Rep. Peter Welch (D-VT) is pushing back against Rep. Darrell Issa’s (R-CA) investigation into whether the Obama administration is politicizing Freedom of Information Act requests.
It’s not that Welch opposes the general thrust of Issa’s probe. He’s just worried about what could turn out to be some pretty serious unintended consequences — squelching interest in filing FOIA requests by revealing the identities of the private citizens making them.
Welch on Tuesday called on Issa, who chairs the House Committee on Oversight and Government Reform, to withdraw his request for government agencies to disclose sensitive data relating to FOIA requests.
Issa’s dragnet would scoop up copies of actual FOIA letters citizens, corporations, nonprofits and the media have sent to various government agencies, thereby revealing the identities of those requesting the information and their areas of interest.
Demanding FOIA identities and content would “blow a cold, chilling wind on citizens’ FOIA requests,” he wrote in a letter to Issa.
Welch also poked fun at the use of Issa’s voice for the iconic Viper car alarm, which Issa built into a multi-million-dollar company and helped him become one of the richest members of Congress.
“To paraphrase the Viper car alarm, Mr. Chairman, please step away from the lawful use of the Freedom of Information Act,” Welch wrote in his letter.
“Requiring federal agencies to provide FOIA requests and identities of every person, non-profit and corporation lawfully exercising their rights will hinder - not help - accountability and transparency,” Welch continued. “It will impose unproductive burdens on agencies, incur unnecessary expense on taxpayers, and blow a cold, chilling wind on citizens’ FOIA requests.”
An Issa spokesman said the office had received the letter and is reviewing it.
In the last week, Issa has stepped up his FOIA investigation, asking Department of Homeland Security Secretary Janet Napolitano and some of her senior advisers for detailed information about the department’s alleged practice of stalling hundreds of requests for federal records while political advisers looked into the backgrounds of people requesting the documents.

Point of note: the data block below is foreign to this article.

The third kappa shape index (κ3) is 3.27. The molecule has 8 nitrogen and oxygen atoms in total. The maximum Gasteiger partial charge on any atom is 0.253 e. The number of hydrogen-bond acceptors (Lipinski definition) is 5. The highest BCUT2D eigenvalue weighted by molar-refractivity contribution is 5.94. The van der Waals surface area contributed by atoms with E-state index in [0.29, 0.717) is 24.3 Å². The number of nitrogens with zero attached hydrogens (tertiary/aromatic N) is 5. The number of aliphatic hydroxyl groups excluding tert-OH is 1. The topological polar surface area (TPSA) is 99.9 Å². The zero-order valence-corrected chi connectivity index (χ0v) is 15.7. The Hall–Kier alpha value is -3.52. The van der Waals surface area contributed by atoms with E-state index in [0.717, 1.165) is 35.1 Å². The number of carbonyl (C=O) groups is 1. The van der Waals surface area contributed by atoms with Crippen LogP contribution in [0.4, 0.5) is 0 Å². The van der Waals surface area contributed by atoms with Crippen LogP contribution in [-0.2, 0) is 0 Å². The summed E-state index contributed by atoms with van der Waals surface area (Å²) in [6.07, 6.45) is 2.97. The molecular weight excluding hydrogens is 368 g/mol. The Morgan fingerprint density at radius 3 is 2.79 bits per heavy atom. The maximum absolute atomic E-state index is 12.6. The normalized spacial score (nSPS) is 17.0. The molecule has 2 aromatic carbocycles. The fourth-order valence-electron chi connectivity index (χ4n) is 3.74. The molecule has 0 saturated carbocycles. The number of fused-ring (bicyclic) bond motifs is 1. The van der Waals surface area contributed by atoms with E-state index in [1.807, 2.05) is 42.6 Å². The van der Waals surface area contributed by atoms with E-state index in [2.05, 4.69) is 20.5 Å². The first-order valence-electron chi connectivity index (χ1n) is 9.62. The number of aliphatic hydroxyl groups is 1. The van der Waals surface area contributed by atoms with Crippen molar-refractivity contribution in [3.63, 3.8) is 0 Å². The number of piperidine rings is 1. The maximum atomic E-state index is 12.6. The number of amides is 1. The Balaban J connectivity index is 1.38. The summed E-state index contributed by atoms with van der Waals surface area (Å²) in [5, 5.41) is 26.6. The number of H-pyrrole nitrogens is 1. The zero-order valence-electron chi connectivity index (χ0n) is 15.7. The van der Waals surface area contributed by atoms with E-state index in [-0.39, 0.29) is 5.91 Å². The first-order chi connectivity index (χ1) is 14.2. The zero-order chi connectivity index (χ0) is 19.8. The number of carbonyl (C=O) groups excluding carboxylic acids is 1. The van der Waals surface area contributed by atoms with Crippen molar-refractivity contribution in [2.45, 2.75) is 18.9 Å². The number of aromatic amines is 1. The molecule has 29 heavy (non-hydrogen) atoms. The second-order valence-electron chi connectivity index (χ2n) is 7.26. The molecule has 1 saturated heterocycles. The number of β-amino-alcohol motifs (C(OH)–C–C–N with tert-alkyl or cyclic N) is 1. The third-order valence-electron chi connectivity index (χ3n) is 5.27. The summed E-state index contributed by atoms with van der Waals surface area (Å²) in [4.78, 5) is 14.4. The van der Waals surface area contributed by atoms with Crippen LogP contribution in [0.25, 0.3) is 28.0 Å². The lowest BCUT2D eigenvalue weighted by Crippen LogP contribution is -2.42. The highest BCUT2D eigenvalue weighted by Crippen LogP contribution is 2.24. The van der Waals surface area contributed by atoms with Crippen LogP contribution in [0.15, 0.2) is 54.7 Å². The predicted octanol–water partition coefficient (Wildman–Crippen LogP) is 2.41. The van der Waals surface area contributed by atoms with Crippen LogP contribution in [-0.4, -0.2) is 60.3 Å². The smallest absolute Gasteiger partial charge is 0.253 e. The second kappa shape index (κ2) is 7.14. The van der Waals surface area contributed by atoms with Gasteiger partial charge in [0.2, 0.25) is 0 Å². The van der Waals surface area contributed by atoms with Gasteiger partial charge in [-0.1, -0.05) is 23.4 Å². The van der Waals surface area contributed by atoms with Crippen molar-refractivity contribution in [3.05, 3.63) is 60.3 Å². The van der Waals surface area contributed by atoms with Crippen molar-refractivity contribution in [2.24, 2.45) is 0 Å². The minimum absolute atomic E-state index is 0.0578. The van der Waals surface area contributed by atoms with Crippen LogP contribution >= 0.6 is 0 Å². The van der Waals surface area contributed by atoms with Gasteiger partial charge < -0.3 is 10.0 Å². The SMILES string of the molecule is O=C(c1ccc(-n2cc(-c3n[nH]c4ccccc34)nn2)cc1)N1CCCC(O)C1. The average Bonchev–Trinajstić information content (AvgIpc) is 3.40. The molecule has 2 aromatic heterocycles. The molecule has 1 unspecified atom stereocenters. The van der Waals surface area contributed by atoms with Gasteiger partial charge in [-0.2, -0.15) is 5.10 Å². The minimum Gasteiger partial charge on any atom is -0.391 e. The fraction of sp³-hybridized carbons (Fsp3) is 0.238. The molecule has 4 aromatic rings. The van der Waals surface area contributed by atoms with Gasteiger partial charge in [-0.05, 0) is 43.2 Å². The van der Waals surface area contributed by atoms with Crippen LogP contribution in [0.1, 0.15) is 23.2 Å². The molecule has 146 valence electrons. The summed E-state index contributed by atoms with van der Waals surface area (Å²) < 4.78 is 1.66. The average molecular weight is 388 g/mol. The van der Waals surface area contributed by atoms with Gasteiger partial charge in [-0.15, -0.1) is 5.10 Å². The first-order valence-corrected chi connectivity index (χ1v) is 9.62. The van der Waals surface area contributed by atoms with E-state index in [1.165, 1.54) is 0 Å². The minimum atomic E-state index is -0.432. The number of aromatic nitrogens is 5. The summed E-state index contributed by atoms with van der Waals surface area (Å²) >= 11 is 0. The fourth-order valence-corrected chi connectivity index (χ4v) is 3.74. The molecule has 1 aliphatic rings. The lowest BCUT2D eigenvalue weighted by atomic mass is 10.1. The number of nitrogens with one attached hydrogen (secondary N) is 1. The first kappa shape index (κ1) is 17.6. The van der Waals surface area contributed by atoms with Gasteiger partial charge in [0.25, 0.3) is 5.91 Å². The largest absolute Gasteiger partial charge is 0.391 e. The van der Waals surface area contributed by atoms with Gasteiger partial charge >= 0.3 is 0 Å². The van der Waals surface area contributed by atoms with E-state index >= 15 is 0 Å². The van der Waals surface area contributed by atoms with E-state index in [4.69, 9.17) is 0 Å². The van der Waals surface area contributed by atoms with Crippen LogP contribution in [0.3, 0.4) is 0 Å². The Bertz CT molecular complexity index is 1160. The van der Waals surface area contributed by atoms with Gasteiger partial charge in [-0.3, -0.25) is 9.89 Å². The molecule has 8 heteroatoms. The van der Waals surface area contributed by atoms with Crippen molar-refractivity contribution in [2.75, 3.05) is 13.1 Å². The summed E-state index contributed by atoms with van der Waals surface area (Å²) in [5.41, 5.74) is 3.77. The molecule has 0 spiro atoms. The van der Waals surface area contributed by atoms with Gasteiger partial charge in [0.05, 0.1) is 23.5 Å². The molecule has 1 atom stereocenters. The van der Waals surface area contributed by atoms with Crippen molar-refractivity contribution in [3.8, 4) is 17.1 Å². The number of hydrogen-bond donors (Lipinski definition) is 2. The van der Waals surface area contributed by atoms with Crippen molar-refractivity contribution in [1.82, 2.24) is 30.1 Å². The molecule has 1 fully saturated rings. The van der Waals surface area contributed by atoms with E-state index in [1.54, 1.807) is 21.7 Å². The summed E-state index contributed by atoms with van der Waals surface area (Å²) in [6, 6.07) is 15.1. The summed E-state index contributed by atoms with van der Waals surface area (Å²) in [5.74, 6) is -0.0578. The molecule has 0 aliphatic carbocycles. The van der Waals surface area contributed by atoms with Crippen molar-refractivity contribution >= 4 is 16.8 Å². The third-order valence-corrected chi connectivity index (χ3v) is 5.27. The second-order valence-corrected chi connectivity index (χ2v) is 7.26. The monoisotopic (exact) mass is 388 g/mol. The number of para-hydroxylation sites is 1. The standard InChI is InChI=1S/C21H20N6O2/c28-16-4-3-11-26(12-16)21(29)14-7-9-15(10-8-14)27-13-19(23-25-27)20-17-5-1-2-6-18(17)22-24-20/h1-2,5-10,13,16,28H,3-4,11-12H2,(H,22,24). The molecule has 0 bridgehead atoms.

Welch was reacting to a letter Issa sent federal agencies late last month asking for files containing the names of those who file FOIA requests, the date of their request and a description of the request. In the case of FOIA requests that have been delayed for more than 45 days, Issa asked for all communications between the requester and the federal government.
Rather than enhancing the FOIA process, Welch said Issa’s directive would overly burden federal agencies and the committee while detracting from government transparency.
“The Committee on Oversight and Government Reform has two fundamental responsibilities: to ensure that the governmental agencies that serve the American people are both accountable and transparent,” Welch wrote. “Your recent letter to all governmental agencies demanding Freedom of Information Act (FOIA) information will further neither responsibility and undermine both.”
Welch’s letter follows-up on another letter that Rep. Elijah Cummings (D-MD), the ranking member of the Oversight and Government Reform Committee, and Gerry Connolly (D-VA), and Welch had sent to Issa last week.